the BFR-ids from the range [1,256].  If there are more than 256
   BFERs, but less than 512, it is RECOMMENDED to assign all the BFR-ids
   from the range [1,512], with as few "holes" as possible in the
   earlier range.  However, in some deployments, it may be advantageous
   to depart from this recommendation; this is discussed further in
   Section 3.




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3.  Encoding BFR Identifiers in BitStrings

   To encode a BFR-id in a BIER data packet, one must convert the BFR-id
   to an SI and a BitString.  This conversion depends upon the parameter
   we are calling "BitStringLength".  The conversion is done as follows.
   If the BFR-id is N, then

   o  SI is the integer part of the quotient (N-1)/BitStringLength

   o  The BitString has one bit position set.  If the low-order bit is
      bit 1, and the high-order bit is bit BitStringLength, the bit
      position that represents BFR-id N is
      ((N-1) modulo BitStringLength)+1.

   If several different BFR-ids all resolve to the same SI, then all
   those BFR-ids can be represented in a single BitString.  The
   BitStrings for all of those BFR-ids are combined using a bitwise
   logical OR operation.

   Different BIER domains may use different values of BitStringLength.
   Within a BIER domain, all BFRs MUST use the same BitStringLength
   value; this value is known by provisioning.  A BFR MUST support a
   BitStringLength value of 256.  Particular encapsulation types MAY
   allow other BitStringLengths to be optionally supported.  For
   example, when using the encapsulation specified in
   [MPLS_BIER_ENCAPS], a BFR may support any or all of the following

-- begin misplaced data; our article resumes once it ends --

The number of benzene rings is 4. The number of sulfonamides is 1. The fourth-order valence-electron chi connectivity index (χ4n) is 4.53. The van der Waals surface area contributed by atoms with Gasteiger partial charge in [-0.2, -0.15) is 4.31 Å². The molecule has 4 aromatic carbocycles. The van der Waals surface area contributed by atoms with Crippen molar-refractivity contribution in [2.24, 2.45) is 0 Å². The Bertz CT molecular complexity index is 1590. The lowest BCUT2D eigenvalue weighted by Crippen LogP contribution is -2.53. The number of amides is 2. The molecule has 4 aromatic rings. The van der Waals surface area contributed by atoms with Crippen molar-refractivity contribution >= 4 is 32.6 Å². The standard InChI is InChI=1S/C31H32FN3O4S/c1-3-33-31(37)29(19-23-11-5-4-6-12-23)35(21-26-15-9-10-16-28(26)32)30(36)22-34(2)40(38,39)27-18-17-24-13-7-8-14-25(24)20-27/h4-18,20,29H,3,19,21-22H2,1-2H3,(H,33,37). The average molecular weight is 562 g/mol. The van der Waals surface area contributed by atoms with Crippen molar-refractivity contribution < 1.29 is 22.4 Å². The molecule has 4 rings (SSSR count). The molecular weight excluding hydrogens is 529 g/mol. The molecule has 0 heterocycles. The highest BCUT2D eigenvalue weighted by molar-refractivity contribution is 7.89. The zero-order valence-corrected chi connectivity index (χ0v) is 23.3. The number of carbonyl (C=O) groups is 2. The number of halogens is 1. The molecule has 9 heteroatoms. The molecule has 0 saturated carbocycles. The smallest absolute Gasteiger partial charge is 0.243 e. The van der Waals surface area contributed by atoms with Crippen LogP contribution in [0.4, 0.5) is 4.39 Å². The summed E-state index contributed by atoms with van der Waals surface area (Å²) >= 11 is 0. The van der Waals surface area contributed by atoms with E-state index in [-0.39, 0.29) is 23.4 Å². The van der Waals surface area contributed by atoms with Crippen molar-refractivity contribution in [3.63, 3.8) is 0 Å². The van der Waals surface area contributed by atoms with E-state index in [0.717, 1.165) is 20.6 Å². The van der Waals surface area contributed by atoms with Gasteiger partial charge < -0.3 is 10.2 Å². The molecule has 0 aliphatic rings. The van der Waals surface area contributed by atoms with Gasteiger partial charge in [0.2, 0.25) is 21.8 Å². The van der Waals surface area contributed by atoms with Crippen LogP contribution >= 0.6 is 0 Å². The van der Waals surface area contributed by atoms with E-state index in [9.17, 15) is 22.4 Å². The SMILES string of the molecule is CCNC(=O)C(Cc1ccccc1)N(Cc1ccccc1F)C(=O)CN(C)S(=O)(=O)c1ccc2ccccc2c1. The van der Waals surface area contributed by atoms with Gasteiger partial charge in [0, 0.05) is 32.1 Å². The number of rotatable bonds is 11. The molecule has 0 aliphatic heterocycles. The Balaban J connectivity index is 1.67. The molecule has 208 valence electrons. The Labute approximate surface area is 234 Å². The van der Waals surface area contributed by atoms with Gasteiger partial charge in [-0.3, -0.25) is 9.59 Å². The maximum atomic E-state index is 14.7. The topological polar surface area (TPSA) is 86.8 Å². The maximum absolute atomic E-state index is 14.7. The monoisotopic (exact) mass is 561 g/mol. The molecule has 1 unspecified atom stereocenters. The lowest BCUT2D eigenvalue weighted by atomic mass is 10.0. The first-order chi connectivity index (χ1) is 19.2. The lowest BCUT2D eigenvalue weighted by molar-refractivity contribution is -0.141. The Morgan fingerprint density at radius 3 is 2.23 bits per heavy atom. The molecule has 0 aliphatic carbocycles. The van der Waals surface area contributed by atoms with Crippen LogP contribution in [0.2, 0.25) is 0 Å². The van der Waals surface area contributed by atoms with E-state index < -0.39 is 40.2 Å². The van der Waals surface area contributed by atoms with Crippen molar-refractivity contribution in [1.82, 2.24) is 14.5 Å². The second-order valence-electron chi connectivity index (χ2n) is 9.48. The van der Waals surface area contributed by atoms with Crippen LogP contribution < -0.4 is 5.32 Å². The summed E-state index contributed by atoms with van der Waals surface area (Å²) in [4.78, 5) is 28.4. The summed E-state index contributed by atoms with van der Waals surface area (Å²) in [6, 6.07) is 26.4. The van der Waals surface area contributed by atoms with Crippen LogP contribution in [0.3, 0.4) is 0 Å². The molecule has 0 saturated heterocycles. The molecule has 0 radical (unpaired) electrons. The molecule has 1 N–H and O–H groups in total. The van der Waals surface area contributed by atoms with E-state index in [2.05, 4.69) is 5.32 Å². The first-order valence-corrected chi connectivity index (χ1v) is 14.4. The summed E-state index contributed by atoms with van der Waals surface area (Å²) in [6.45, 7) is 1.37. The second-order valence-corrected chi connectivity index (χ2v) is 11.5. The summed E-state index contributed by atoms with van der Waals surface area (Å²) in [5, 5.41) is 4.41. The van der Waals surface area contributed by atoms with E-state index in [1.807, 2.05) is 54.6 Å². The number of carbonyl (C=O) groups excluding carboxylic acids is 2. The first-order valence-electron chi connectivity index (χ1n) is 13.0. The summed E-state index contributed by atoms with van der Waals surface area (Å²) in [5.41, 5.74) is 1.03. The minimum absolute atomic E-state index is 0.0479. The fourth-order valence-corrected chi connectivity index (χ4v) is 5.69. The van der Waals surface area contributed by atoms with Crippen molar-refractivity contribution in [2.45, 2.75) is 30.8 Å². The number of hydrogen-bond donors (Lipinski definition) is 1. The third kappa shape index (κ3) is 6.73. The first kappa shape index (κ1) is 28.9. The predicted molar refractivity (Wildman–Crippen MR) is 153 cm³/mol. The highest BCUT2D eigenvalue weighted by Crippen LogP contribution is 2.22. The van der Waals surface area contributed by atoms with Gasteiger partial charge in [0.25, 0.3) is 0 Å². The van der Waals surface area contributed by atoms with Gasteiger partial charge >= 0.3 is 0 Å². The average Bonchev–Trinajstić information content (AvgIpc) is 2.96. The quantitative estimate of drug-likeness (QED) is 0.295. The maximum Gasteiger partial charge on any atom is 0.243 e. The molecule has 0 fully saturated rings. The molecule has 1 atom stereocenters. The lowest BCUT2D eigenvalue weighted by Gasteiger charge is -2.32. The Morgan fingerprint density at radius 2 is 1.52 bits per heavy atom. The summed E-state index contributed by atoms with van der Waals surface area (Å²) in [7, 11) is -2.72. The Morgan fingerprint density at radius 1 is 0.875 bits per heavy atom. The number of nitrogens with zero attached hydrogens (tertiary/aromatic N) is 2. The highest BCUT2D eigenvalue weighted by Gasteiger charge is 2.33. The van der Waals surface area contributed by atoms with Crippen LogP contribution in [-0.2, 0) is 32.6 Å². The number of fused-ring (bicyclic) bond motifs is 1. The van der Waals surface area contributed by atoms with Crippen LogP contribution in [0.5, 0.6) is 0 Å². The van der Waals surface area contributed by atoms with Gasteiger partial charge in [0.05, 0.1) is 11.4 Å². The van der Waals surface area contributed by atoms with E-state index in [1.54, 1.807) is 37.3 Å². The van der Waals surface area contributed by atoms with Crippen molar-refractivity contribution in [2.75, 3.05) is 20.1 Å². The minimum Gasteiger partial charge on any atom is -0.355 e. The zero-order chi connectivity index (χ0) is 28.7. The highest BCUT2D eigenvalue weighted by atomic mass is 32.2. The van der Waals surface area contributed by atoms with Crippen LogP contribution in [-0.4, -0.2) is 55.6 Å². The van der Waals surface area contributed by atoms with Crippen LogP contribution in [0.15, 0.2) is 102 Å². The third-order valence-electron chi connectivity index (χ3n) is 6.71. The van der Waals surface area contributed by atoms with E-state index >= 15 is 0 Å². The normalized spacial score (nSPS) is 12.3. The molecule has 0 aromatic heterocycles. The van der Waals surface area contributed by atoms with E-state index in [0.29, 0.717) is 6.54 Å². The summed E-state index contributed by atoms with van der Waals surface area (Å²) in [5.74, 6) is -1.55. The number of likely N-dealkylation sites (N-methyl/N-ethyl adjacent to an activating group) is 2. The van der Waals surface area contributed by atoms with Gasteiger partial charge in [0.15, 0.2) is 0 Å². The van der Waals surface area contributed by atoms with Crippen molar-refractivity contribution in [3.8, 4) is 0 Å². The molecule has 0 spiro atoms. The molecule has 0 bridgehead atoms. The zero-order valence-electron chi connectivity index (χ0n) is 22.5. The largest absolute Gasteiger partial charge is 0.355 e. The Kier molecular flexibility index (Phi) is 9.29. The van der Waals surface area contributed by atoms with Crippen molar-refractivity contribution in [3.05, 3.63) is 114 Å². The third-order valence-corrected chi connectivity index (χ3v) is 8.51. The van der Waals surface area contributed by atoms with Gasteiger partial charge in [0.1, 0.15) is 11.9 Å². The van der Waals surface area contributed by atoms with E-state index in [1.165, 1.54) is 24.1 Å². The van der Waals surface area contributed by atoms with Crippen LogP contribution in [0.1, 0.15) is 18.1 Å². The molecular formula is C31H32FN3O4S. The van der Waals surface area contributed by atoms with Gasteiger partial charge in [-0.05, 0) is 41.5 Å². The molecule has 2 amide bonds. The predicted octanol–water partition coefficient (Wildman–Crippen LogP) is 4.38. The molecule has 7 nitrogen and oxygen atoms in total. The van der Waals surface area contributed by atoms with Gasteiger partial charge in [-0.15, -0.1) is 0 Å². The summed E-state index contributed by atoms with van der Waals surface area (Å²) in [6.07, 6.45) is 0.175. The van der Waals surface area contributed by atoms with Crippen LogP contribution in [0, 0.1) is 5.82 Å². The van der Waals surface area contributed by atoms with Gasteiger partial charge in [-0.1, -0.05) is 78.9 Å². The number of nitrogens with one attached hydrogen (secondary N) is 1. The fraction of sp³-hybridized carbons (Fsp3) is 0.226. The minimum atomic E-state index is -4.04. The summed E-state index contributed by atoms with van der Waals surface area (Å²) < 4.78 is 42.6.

BitStringLengths: 64, 128, 256, 512, 1024, 2048, and 4096.

   A BFR MUST support SI values in the range [0,15], and MAY support SI
   values in the range [0,255].

   It is possible to design procedures that allow BFRs within a given
   BIER domain to use different BitStringLength values, and to enable
   each BFR to discover the BitStringLength values used by all the other
   BFRs in the domain.  However, this document presupposes that they all
   use the same value; procedures for the use of different values may be
   specified in future documents.

   When a BFIR determines that a multicast data packet needs to be
   forwarded to a particular set of destination BFERs, it partitions
   that set of BFERs into subsets, where each subset contains the target
   BFERs whose BFR-ids all resolve to the same SI.  Call these the
   "SI-subsets" for the packet.  Each SI-subset can be represented by a
   single BitString.  The BFIR creates a copy of the packet for each
   SI-subset.  The BIER encapsulation is then applied to each packet.
   The encapsulation specifies a single SI for each packet, and contains
   the BitString that represents all the BFR-ids in the corresponding
   SI-subset.



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   Suppose, for example, that a BFIR determines that a given packet
   needs to be forwarded to three BFERs, whose BFR-ids are 27, 235, and
   497.  The BFIR will have to forward two copies of the packet.  One
   copy, associated with SI=0, will have a BitString with bits 27 and
   235 set.  The other copy, associated with SI=1, will have a BitString
   with bit 241 set.

   In order to minimize the number of copies that must be made of a
   given multicast packet, it is RECOMMENDED that the BFR-ids be
   assigned "densely" (see Section 2) from the numbering space.  This
   will minimize the number of SIs that have to be used in the domain.
   However, depending upon the details of a particular deployment, other
   assignment methods may be more advantageous.  Suppose, for example,
   that in a certain deployment, every multicast flow is either intended
   for the "east coast" or for the "west coast".  In such a deployment,
   it would be advantageous to assign BFR-ids so that all the "west
   coast" BFR-ids fall into the same SI-subset, and so that all the
   "east coast" BFR-ids fall into the same SI-subset.

   When a BFR receives a BIER data packet, it will infer the SI from the
   encapsulation.  Then the set of BFERs to which the packet needs to be